Coup attempt reported in Libya as militias try to seize power from UN-backed government

Militias have attempted to overturn Libya’s United Nations-backed government, who according to them have been messing with the economy and natural resources of the country, it has been reported.

According to the Guardian the militias have seized control of the central Rixos hotel, which houses the government’s state council.

The plotters issued a statement saying that the coup was an “historic initiative to rescue Libya”.  However the presidency asserting that it remained in control has ordered the arrest of the plotters.

Led by Khalifa al-Ghwell, former prime minister , the two sides confronted each other at the Rixos with forces loyal to the Government of National Accord pulling back.

Supporters of the coup appeared to have gained control of the Rixos complex and the whereabouts of the presidency remained unclear.

The political situation has been unstable in Libya, despite the United Nations ordering an orderly handover of power to a unity government headed by Fayez al-Sarraj in March.

It had been hoped the deal, brokered by the United Nations last December, would enable the establishment of a government of national unity.

However last month forces from the elected parliament in Tobruk, which is hostile to the authorities in Tripoli, captured four key oil ports last month.

The regime Colonel Muammar Gaddafi  who ruled the country with an iron first for decades was deposed with help of Nato air power in 2011.

A history of UK-Libya relations

On-off friends – Britain and Libya

1969: Colonel Muammar Gaddafi deposes King Idris in a military coup, paving the way for his “Green Revolution”.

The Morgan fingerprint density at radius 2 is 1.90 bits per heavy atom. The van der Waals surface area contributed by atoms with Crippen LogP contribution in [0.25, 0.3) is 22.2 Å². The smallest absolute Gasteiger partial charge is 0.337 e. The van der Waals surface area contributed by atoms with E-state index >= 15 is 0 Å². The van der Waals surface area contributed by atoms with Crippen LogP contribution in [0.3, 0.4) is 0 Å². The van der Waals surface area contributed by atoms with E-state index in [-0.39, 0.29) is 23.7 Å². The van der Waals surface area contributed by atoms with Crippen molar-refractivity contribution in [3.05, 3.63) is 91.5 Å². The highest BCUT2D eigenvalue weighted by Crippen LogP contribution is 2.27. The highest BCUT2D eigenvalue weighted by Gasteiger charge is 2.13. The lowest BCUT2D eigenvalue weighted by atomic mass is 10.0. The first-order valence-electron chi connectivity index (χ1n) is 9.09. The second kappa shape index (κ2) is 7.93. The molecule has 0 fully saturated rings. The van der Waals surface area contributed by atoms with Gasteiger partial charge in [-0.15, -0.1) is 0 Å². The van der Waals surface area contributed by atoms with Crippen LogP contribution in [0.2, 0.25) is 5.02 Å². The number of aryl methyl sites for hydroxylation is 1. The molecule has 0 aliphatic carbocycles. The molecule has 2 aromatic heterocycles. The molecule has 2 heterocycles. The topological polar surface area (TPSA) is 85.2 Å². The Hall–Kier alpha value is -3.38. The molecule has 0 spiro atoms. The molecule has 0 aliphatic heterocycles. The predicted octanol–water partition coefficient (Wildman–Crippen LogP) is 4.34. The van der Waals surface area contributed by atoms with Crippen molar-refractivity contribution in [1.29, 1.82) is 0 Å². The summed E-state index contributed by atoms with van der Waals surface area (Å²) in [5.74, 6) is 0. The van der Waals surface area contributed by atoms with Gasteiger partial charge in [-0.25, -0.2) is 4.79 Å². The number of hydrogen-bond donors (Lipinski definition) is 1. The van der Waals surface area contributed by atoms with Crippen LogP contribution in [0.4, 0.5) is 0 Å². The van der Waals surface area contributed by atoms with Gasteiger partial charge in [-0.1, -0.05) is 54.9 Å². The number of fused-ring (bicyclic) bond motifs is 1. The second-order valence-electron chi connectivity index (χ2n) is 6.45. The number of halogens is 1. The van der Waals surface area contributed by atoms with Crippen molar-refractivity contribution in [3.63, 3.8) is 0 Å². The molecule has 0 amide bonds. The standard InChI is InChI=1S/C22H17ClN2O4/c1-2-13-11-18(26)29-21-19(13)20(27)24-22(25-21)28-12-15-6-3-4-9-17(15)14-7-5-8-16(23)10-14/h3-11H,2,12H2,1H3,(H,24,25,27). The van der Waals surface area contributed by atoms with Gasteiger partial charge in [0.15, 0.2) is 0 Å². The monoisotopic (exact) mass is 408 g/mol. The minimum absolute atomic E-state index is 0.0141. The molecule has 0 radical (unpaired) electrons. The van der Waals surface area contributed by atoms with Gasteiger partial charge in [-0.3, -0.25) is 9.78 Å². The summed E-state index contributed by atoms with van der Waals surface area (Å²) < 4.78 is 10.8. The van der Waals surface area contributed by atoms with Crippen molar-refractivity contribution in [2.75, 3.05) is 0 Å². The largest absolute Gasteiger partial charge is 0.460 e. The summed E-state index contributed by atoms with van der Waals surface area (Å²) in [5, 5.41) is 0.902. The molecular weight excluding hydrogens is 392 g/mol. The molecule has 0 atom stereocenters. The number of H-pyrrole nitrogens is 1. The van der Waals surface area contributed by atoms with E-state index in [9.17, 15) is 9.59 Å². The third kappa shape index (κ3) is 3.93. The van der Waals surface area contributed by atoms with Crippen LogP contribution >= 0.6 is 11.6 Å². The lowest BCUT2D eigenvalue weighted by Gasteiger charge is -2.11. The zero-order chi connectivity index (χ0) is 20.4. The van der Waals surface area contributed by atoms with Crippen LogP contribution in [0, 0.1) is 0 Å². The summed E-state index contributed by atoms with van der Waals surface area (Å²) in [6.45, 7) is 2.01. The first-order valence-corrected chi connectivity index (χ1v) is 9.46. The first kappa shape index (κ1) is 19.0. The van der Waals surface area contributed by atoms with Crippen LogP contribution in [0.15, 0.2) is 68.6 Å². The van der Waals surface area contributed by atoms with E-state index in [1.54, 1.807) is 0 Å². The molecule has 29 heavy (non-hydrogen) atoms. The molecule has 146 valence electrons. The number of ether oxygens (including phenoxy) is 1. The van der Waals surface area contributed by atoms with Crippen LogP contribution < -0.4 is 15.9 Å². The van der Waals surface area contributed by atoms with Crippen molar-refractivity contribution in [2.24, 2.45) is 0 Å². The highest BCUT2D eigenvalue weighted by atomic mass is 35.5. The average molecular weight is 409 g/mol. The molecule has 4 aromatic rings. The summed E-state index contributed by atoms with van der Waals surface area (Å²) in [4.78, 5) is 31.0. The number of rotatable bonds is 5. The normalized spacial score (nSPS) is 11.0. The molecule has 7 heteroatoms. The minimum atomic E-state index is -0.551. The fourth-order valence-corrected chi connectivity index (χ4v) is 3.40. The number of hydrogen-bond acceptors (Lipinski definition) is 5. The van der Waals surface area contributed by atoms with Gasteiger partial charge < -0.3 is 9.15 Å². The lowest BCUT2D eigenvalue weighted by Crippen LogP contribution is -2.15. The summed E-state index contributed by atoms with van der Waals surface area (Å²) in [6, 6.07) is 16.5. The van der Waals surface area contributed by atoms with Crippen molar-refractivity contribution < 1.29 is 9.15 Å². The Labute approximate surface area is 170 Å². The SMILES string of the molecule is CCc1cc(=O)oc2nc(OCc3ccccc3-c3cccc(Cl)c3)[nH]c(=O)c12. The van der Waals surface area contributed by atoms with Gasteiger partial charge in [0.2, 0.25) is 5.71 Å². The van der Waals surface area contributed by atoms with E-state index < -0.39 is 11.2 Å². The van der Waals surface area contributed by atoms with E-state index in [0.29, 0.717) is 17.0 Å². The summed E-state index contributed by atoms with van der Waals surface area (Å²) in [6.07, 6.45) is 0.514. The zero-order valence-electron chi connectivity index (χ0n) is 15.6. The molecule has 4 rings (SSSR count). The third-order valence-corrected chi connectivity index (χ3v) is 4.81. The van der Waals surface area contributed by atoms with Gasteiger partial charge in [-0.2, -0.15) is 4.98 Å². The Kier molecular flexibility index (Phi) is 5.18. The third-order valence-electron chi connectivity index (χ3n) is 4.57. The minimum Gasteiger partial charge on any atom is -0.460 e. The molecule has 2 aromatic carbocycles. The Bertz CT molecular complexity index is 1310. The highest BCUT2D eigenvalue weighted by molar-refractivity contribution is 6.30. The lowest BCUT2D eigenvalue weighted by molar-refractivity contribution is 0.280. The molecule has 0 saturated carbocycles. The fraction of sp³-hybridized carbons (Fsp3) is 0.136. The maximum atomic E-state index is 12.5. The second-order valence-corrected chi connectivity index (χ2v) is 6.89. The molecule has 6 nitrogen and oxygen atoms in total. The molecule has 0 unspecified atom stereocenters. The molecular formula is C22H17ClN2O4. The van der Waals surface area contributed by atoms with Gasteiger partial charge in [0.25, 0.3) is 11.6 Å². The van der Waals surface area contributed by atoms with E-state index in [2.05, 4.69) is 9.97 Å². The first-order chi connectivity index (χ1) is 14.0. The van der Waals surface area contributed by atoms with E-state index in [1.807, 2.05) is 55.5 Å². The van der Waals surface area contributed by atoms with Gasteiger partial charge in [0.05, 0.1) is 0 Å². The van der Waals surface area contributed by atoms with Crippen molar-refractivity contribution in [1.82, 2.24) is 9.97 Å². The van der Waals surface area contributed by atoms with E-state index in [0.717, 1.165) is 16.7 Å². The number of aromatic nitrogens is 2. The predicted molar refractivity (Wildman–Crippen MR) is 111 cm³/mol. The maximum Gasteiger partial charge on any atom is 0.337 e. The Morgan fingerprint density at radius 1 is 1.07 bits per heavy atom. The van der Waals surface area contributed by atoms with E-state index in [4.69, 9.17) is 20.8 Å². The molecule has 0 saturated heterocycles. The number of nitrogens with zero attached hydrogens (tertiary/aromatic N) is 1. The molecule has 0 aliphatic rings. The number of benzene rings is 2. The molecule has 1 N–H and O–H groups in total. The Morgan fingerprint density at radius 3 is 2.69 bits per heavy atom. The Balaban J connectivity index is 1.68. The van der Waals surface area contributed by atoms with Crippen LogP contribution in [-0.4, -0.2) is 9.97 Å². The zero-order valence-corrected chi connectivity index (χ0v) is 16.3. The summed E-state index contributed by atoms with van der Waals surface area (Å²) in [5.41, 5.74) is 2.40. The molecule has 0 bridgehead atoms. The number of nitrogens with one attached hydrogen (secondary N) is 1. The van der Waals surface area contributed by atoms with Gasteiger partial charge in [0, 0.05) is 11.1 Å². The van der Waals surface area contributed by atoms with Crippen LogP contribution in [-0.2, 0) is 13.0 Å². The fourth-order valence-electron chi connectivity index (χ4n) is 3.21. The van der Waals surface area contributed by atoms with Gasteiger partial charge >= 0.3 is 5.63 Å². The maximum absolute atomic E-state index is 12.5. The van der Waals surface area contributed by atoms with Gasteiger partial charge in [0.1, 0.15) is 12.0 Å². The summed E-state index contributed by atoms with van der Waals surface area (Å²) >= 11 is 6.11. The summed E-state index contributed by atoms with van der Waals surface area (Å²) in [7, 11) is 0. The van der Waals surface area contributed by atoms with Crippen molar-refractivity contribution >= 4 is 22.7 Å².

1984: A British WPC is shot dead by pro-Gaddafi gunmen outside the Libyan embassy in London. Britain breaks off diplomatic relations.

1986: Gaddafi denounces Margaret Thatcher as a “murderer and prostitute” for allowing British bases to be used for a US bombing raid on Libya.

1988: A bomb on board Pan Am Flight 103 over the Scottish town of Lockerbie kills 270 people. Libya is suspected.

1999: Gaddafi hands over two Lockerbie suspects for trial before Scottish judges. One of them, Abdelbaset al-Megrahi, is convicted.

2007: Following Gaddafi’s decision to give up its WMD program, Tony Blair meets him in a tent in the Libyan desert, paving the way for oil deals and al-Megrahi’s release.

2011: Britain backs anti-Gaddafi rebels in Libya’s Arab Spring

2016: A scathing report from the foreign affairs select committee is damning about David Cameron’s intervention, saying the decision was made with no proper intelligence analysis and that Britain’s confused involvement contributed to the country becoming a failed start after the fall of Muammar Gaddafi.


Written by How Africa

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